I remember the first day of class.  It was also the first day of the program!  A well known, brilliant climate scientists asked us something like, "Do scientists have an ethical obligation to society?"  It wasn't until many years later, and more debt :-), did I realize the true depth of this loaded question.

3 comments:

  1. It's interesting that you note that the move toward embracing insurance "edges the program and its sponsoring research group toward a position of policy advocacy". I would argue that the program is already there.

    From my perspective, any assertion that climate information should be applied to inform decision-making is already a form of advocacy - which isn't necessarily a bad thing. It just comes along with a lot of assumptions about what kind of value that such information might (or might not!) provide and for whom. Making that explicit is key.

    Interestingly, a recent article put out by Lisa Dilling and Maria Carmen Lemos (2011), which considers opportunities and constraints for climate knowledge, lists the creation of "Information Brokers" as one strategy for making climate science more useful for policy. They note that:

    "The role played by brokers bridging science
    and use suggest the need to foster the education and training of a new kind of professional that is at least literate but ideally fluent in what it takes to understand both contexts."

    I would say that the Climate and Society program does a pretty good job at doing just that! Now, the question is, whether or not this will actually influence how climate science is integrated within policy decisions. I guess only time will tell...

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  2. Ooooh, a comment! Yay :)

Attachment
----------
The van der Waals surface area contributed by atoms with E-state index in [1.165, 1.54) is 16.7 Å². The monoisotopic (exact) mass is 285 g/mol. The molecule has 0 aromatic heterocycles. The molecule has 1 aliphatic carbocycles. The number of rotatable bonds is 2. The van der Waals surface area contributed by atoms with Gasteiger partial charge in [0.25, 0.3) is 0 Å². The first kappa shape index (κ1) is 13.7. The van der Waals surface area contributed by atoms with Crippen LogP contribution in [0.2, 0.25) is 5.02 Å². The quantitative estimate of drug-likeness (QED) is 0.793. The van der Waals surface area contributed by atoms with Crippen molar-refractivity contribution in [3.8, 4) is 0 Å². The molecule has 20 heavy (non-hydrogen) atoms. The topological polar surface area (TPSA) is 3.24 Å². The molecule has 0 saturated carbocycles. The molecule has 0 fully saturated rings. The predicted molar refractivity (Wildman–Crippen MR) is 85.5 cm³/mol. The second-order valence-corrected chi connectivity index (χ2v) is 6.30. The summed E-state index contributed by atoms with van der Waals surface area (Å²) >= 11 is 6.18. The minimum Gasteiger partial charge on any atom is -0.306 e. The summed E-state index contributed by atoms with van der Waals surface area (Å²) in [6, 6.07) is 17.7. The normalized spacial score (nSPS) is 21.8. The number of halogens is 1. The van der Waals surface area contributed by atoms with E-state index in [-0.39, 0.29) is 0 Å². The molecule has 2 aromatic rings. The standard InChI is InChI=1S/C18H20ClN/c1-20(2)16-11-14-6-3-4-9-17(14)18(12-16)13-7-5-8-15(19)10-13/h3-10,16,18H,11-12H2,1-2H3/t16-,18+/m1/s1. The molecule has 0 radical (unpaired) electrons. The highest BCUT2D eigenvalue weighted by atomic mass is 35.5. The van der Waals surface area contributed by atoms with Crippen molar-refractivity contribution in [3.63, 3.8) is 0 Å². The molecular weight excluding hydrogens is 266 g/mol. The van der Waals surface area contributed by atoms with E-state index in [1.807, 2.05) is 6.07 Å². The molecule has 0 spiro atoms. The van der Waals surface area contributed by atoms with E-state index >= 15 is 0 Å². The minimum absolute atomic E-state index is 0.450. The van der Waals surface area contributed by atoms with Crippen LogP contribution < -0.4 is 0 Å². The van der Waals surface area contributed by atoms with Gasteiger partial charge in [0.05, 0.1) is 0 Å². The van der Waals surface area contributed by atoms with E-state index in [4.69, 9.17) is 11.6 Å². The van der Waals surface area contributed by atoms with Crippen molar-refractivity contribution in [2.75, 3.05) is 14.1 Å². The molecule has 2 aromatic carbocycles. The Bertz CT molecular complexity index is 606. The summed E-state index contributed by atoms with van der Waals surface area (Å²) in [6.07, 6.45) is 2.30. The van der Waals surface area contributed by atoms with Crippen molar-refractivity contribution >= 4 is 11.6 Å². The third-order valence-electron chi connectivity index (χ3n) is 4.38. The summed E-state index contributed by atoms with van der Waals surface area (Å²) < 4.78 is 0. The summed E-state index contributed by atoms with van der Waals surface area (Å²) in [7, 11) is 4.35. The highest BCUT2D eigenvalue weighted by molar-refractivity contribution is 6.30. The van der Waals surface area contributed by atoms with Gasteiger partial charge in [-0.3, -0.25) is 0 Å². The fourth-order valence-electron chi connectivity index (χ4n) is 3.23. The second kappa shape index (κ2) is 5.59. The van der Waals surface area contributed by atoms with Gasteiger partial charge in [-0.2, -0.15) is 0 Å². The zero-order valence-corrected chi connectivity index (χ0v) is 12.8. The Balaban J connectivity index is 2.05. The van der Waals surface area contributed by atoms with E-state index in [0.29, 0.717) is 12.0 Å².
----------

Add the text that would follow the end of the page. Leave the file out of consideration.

I think you bring up some good and well articulated points. And I suppose I agree that the program does a good job in producing individuals that understand both contexts. But the focus tends to be that it can be used and less on the question of how and when to use it and who benefits from it- the "ought" aspects.

    Several instances exist where climate predictions had a negative value for society. That is to say, just because we can do something (predict and use a prediction) doesn't mean we should.

    The C&S home webpage argues the following,
    "For drought-stricken farmers of the developing world, for shantytown dwellers at the mercy of hurricanes and mud slides, for governments trying to make the most of limited resources as they strive for development, and for the multibillion dollar insurance and food industries, this new scientific knowledge can offer better ways to respond to the problems and opportunities created by a varying climate."

    In most if not each of the instances mentioned, climate prediction has proven detrimental at times. Yet, it assumes the use of the science will result in "better" decisions. As you point out, it is a broad assumption about value, which from what I gather, is being encouraged.

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  3. I agree completely! Value judgments are lurking pretty much everywhere within the excerpt you found...

    For example, the way that the issue is framed (i.e.,"drought-stricken" farmers or shantytown dwellers at the "mercy" of hurricanes) seems to imply that these are powerless actors who lack agency in managing their own risks and should therefore somehow be "saved" by climate information. This seems to assume that the outcomes of climate info application will necessarily be positive and uniform across scales and sectors. For example, it's interesting that farmers in developing countries and multibillion dollar insurance industries are juxtaposed, with both being assumed to benefit.

    Also, as you mention, the idea "new scientific knowledge can offer better ways to respond to the problems and opportunities created by a varying climate", is fraught with all sorts of implied values. On whose terms will "better ways" of responding be judged? Better for who or for what? Most any policy decision will result in winners and losers...